The National Building Museum’s well-known “For the Greener Good” series featured a panel on urban agriculture which was reviewed and summarized by ASLA’s The Dirt blog. One key point which was made was the need for identifying the non-traditional economic benefits (to people, place and community) from urban agriculture. The opposite of an approach typified by the phrase “tragedy of the commons”.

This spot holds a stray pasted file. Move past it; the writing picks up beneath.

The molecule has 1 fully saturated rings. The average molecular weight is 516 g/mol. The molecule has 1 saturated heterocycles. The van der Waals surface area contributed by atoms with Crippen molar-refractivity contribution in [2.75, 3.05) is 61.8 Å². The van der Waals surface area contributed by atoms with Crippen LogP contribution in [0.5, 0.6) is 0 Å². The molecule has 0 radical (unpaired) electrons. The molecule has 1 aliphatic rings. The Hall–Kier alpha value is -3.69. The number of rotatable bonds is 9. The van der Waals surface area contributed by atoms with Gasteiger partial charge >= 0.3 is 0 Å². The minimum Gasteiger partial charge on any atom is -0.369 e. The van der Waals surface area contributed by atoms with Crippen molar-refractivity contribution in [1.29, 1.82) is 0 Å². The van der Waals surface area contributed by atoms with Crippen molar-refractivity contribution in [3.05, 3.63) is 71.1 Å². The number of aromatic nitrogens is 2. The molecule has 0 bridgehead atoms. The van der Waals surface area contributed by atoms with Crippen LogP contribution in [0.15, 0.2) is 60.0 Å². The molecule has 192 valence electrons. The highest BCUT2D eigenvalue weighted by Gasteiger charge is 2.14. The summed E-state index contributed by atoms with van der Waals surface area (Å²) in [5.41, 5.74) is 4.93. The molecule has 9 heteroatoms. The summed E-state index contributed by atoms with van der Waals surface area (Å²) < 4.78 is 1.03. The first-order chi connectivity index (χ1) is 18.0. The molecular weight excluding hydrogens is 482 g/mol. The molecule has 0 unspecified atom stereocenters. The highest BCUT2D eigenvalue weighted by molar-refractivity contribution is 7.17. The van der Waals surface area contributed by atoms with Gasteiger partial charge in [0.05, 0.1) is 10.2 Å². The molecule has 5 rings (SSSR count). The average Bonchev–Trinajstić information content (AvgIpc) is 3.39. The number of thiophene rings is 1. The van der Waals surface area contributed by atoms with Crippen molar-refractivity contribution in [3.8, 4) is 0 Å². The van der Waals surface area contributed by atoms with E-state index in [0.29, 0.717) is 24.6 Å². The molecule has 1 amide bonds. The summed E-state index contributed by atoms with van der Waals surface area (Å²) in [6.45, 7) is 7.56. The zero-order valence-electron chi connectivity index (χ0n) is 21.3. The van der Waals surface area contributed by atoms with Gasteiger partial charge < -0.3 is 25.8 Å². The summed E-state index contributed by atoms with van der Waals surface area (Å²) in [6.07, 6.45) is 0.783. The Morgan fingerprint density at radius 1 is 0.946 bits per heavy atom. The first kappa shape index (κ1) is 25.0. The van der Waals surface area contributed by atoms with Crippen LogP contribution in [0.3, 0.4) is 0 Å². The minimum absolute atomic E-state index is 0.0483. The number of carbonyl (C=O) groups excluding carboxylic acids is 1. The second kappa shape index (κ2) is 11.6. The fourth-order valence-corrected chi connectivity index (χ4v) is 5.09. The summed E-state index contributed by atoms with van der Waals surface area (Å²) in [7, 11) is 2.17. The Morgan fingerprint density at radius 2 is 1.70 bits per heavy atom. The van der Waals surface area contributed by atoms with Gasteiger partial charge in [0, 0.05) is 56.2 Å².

Josh Viertel: Does urban farming have to create a profit? Parks don’t turn a profit but they provide valuable environmental services. Urban agriculture has a public health value, can provide a carbon sink, store waste water. These farming spaces can provide a range of hard-to-quantify services.
Via ASLA’s THe Dirt (here)